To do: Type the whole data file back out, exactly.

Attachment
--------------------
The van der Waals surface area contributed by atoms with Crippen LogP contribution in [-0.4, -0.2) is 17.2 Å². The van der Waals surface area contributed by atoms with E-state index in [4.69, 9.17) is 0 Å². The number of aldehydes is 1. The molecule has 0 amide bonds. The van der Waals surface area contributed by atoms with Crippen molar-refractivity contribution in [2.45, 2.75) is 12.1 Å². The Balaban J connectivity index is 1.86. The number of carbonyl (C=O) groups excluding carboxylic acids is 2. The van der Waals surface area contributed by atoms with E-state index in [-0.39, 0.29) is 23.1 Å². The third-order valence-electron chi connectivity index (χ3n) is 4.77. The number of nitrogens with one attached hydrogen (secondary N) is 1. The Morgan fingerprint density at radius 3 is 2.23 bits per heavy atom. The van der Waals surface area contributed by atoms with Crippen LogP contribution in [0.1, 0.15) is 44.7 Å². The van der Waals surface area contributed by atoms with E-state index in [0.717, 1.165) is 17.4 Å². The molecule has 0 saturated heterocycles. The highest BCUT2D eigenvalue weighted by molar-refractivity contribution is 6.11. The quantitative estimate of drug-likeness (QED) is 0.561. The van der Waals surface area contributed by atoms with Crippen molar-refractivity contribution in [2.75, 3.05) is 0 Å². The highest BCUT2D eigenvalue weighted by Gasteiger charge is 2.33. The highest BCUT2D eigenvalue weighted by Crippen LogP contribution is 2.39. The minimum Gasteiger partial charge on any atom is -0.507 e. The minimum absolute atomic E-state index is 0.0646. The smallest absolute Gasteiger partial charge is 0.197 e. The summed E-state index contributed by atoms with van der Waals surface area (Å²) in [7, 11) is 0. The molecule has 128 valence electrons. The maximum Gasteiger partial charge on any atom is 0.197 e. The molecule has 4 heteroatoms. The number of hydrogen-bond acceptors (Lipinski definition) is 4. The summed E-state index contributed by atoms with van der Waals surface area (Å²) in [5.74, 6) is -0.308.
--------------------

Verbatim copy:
The van der Waals surface area contributed by atoms with Crippen LogP contribution in [-0.4, -0.2) is 17.2 Å². The van der Waals surface area contributed by atoms with E-state index in [4.69, 9.17) is 0 Å². The number of aldehydes is 1. The molecule has 0 amide bonds. The van der Waals surface area contributed by atoms with Crippen molar-refractivity contribution in [2.45, 2.75) is 12.1 Å². The Balaban J connectivity index is 1.86. The number of carbonyl (C=O) groups excluding carboxylic acids is 2. The van der Waals surface area contributed by atoms with E-state index in [-0.39, 0.29) is 23.1 Å². The third-order valence-electron chi connectivity index (χ3n) is 4.77. The number of nitrogens with one attached hydrogen (secondary N) is 1. The Morgan fingerprint density at radius 3 is 2.23 bits per heavy atom. The van der Waals surface area contributed by atoms with Crippen LogP contribution in [0.1, 0.15) is 44.7 Å². The van der Waals surface area contributed by atoms with E-state index in [0.717, 1.165) is 17.4 Å². The molecule has 0 saturated heterocycles. The highest BCUT2D eigenvalue weighted by molar-refractivity contribution is 6.11. The quantitative estimate of drug-likeness (QED) is 0.561. The van der Waals surface area contributed by atoms with Crippen molar-refractivity contribution in [2.75, 3.05) is 0 Å². The highest BCUT2D eigenvalue weighted by Gasteiger charge is 2.33. The highest BCUT2D eigenvalue weighted by Crippen LogP contribution is 2.39. The minimum Gasteiger partial charge on any atom is -0.507 e. The minimum absolute atomic E-state index is 0.0646. The smallest absolute Gasteiger partial charge is 0.197 e. The summed E-state index contributed by atoms with van der Waals surface area (Å²) in [7, 11) is 0. The molecule has 128 valence electrons. The maximum Gasteiger partial charge on any atom is 0.197 e. The molecule has 4 heteroatoms. The number of hydrogen-bond acceptors (Lipinski definition) is 4. The summed E-state index contributed by atoms with van der Waals surface area (Å²) in [5.74, 6) is -0.308.